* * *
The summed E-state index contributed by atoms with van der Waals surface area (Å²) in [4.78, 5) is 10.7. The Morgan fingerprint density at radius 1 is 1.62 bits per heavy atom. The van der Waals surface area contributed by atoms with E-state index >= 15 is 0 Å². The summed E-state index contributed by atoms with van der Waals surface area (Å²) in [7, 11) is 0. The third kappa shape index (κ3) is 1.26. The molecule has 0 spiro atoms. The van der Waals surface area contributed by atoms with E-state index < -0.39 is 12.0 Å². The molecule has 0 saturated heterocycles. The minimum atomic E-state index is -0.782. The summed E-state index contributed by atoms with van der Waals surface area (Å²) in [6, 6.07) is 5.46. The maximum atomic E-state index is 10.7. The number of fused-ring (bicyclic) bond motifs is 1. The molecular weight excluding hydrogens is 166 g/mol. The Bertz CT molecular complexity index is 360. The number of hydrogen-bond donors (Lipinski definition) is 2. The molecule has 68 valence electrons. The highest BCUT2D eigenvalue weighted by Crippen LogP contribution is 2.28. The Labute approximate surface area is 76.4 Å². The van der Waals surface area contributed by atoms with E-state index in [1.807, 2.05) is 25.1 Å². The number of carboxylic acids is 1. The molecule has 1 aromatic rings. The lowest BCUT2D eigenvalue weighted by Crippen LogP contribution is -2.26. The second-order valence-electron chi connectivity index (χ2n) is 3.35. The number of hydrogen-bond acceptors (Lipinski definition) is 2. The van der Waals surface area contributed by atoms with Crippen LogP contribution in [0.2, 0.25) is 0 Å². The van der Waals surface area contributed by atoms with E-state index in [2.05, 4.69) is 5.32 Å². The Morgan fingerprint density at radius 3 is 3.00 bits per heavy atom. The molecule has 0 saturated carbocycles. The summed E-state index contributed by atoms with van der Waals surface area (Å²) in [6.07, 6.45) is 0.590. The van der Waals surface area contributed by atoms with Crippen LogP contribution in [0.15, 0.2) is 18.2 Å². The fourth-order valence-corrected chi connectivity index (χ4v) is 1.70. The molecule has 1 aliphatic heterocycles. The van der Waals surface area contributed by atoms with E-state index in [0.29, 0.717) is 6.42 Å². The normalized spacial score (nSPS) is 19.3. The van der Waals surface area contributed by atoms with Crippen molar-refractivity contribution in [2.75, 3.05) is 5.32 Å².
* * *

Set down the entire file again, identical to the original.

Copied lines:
The summed E-state index contributed by atoms with van der Waals surface area (Å²) in [4.78, 5) is 10.7. The Morgan fingerprint density at radius 1 is 1.62 bits per heavy atom. The van der Waals surface area contributed by atoms with E-state index >= 15 is 0 Å². The summed E-state index contributed by atoms with van der Waals surface area (Å²) in [7, 11) is 0. The third kappa shape index (κ3) is 1.26. The molecule has 0 spiro atoms. The van der Waals surface area contributed by atoms with E-state index < -0.39 is 12.0 Å². The molecule has 0 saturated heterocycles. The minimum atomic E-state index is -0.782. The summed E-state index contributed by atoms with van der Waals surface area (Å²) in [6, 6.07) is 5.46. The maximum atomic E-state index is 10.7. The number of fused-ring (bicyclic) bond motifs is 1. The molecular weight excluding hydrogens is 166 g/mol. The Bertz CT molecular complexity index is 360. The number of hydrogen-bond donors (Lipinski definition) is 2. The molecule has 68 valence electrons. The highest BCUT2D eigenvalue weighted by Crippen LogP contribution is 2.28. The Labute approximate surface area is 76.4 Å². The van der Waals surface area contributed by atoms with E-state index in [1.807, 2.05) is 25.1 Å². The number of carboxylic acids is 1. The molecule has 1 aromatic rings. The lowest BCUT2D eigenvalue weighted by Crippen LogP contribution is -2.26. The second-order valence-electron chi connectivity index (χ2n) is 3.35. The number of hydrogen-bond acceptors (Lipinski definition) is 2. The van der Waals surface area contributed by atoms with Crippen LogP contribution in [0.2, 0.25) is 0 Å². The van der Waals surface area contributed by atoms with E-state index in [2.05, 4.69) is 5.32 Å². The Morgan fingerprint density at radius 3 is 3.00 bits per heavy atom. The molecule has 0 saturated carbocycles. The summed E-state index contributed by atoms with van der Waals surface area (Å²) in [6.07, 6.45) is 0.590. The van der Waals surface area contributed by atoms with Crippen LogP contribution in [0.15, 0.2) is 18.2 Å². The fourth-order valence-corrected chi connectivity index (χ4v) is 1.70. The molecule has 1 aliphatic heterocycles. The van der Waals surface area contributed by atoms with E-state index in [0.29, 0.717) is 6.42 Å². The normalized spacial score (nSPS) is 19.3. The van der Waals surface area contributed by atoms with Crippen molar-refractivity contribution in [2.75, 3.05) is 5.32 Å².